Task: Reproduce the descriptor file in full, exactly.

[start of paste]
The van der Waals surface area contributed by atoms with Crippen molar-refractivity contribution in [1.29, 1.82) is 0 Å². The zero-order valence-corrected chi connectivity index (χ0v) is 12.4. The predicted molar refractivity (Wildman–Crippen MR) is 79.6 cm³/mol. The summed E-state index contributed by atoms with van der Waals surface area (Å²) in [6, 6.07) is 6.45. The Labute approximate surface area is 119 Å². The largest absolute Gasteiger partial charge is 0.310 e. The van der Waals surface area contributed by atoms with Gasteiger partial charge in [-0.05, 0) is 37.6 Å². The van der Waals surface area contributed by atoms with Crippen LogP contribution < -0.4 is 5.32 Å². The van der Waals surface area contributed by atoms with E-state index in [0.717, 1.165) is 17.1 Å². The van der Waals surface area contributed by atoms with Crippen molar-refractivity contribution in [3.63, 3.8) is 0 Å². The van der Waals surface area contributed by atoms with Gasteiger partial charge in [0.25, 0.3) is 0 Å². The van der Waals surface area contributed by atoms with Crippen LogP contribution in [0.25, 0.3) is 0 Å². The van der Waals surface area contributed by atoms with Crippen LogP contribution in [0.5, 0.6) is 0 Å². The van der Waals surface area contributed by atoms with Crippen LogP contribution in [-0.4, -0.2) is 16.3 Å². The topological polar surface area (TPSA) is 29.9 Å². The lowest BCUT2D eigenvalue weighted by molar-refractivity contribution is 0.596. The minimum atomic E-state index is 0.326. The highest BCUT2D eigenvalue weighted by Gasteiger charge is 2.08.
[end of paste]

The van der Waals surface area contributed by atoms with Crippen molar-refractivity contribution in [1.29, 1.82) is 0 Å². The zero-order valence-corrected chi connectivity index (χ0v) is 12.4. The predicted molar refractivity (Wildman–Crippen MR) is 79.6 cm³/mol. The summed E-state index contributed by atoms with van der Waals surface area (Å²) in [6, 6.07) is 6.45. The Labute approximate surface area is 119 Å². The largest absolute Gasteiger partial charge is 0.310 e. The van der Waals surface area contributed by atoms with Gasteiger partial charge in [-0.05, 0) is 37.6 Å². The van der Waals surface area contributed by atoms with Crippen LogP contribution < -0.4 is 5.32 Å². The van der Waals surface area contributed by atoms with E-state index in [0.717, 1.165) is 17.1 Å². The van der Waals surface area contributed by atoms with Crippen molar-refractivity contribution in [3.63, 3.8) is 0 Å². The van der Waals surface area contributed by atoms with Gasteiger partial charge in [0.25, 0.3) is 0 Å². The van der Waals surface area contributed by atoms with Crippen LogP contribution in [0.25, 0.3) is 0 Å². The van der Waals surface area contributed by atoms with Crippen LogP contribution in [0.5, 0.6) is 0 Å². The van der Waals surface area contributed by atoms with Crippen LogP contribution in [-0.4, -0.2) is 16.3 Å². The topological polar surface area (TPSA) is 29.9 Å². The lowest BCUT2D eigenvalue weighted by molar-refractivity contribution is 0.596. The minimum atomic E-state index is 0.326. The highest BCUT2D eigenvalue weighted by Gasteiger charge is 2.08.